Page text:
Have you ever encountered a critical error on your WordPress website? You aren’t alone, and help is available.
If “critical” sounds alarming, there’s a good reason for this. Critical errors are among the most severe issues impacting your WordPress website.
So, how can you tell if you have one?
If you use an older version of WordPress and your website has a critical error, you’ll see a blank screen. If you use a newer version of WordPress and you encounter a critical error, here’s the WordPress error message you’ll see:
Enabling WP_DEBUG and WP_DEBUG_LOG modes in WordPress
Thankfully, you can resolve critical errors using the WP_DEBUG WordPress constant during the WP Debug and WP Troubleshooting phases of your web development lifecycle. However, before you get down to fixing a critical error, you’ll want to know where it came from and how it affects your website.
WordPress critical errors: their causes and effects on your website
WordPress critical errors are most likely caused by a malfunctioning plugin, theme, script, or block of code. Generally, these errors are related to PHP, the primary programming language used on WordPress websites.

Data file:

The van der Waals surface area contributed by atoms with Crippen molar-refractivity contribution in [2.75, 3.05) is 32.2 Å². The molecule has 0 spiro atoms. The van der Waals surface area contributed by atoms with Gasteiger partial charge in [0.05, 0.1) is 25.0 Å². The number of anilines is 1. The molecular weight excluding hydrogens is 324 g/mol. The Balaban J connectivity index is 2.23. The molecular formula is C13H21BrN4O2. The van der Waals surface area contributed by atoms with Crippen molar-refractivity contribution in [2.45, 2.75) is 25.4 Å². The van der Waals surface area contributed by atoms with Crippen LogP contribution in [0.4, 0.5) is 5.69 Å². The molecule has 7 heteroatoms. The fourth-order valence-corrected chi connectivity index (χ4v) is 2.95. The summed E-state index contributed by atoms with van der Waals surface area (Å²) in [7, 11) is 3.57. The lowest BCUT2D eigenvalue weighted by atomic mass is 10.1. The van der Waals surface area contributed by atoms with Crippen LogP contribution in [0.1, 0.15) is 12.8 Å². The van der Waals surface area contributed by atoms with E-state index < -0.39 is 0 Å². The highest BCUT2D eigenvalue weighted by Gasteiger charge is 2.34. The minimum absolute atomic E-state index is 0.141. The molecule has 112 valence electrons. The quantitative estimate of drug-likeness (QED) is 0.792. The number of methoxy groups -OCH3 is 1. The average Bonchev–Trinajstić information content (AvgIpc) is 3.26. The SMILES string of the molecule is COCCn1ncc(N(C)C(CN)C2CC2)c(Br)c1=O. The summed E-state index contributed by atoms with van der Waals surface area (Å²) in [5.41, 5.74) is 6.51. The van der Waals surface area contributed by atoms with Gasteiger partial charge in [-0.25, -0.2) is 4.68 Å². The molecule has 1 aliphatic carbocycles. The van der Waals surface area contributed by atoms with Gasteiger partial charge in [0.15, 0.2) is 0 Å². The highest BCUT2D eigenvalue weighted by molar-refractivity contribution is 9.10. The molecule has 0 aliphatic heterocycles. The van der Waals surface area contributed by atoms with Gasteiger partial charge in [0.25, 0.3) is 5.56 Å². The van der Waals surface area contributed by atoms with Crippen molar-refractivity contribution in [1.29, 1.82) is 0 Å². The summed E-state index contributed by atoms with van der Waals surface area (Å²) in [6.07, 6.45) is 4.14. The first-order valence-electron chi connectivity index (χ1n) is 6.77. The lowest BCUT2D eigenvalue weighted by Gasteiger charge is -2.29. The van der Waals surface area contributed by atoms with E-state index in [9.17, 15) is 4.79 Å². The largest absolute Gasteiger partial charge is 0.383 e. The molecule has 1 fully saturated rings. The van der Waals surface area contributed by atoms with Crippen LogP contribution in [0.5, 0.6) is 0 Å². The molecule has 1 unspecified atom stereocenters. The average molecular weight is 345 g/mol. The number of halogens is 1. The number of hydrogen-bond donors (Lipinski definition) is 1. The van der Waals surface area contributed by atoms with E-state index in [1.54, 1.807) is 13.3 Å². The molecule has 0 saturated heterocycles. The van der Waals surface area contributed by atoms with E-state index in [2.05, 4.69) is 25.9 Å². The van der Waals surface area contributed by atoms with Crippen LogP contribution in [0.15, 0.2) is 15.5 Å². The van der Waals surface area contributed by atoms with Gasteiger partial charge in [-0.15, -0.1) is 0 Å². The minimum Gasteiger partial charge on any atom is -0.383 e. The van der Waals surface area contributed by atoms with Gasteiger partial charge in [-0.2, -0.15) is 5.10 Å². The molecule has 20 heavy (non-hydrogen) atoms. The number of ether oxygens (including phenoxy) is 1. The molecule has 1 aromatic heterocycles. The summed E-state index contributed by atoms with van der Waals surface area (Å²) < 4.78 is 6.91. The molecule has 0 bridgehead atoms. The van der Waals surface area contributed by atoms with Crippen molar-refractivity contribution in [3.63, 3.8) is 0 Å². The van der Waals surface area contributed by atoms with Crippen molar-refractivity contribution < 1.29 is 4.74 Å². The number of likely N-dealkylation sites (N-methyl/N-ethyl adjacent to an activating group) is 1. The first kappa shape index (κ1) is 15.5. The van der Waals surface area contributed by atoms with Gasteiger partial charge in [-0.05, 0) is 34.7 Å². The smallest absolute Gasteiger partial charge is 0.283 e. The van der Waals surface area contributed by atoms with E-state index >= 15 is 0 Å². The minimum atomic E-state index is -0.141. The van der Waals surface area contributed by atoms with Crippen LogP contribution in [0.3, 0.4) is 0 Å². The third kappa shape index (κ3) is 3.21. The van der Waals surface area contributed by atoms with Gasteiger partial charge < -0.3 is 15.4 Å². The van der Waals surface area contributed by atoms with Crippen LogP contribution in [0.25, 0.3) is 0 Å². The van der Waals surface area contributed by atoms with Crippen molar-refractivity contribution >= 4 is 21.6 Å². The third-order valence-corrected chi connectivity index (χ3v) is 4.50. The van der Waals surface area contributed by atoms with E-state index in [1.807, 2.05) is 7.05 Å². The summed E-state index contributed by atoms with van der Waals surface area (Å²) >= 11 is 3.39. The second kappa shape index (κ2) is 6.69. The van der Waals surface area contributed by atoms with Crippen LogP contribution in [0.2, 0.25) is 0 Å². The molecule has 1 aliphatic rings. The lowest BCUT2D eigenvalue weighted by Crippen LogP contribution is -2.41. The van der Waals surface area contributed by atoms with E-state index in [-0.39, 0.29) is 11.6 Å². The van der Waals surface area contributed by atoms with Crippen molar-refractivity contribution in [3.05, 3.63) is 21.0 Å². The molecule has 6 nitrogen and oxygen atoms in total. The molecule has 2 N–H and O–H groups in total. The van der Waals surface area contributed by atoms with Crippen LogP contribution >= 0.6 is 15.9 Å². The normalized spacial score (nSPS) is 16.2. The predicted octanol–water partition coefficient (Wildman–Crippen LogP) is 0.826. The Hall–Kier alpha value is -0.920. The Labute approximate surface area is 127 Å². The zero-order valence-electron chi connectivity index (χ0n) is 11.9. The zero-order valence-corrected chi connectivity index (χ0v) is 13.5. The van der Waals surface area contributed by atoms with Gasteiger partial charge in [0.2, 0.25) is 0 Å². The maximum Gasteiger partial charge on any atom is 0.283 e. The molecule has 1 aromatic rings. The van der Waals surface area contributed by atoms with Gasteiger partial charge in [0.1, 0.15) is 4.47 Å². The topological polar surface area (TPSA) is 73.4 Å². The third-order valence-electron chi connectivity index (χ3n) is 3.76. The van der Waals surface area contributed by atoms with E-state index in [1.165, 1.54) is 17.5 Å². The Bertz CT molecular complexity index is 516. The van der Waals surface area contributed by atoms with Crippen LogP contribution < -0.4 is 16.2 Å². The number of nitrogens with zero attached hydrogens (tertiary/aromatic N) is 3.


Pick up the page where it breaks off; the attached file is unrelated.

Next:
If your website has one of these errors, visitors won’t be able to access it. This website downtime could harm your business in many ways. For example, it will hurt your website’s traffic, and users won’t be able to purchase products or services through your website.
To get the WordPress site up and running again, you’ll need to eliminate any critical errors. Here’s how WP_DEBUG can help you get the job done.
Overview of the WP_DEBUG mode and constant in the wp-config.php file
The most effective way to troubleshoot a critical error is to enable WP_DEBUG, a fundamental PHP constant in WordPress that you configure in the wp-config.php file for your site. The health of your website depends on the quality of your WP debug and troubleshooting process.
“Debug” comes from debugging, a common activity in software development that involves identifying and removing “bugs” (also known as errors, defects, unexpected behaviors, user interface flaws, and other issues) in your code, application, or technology stack.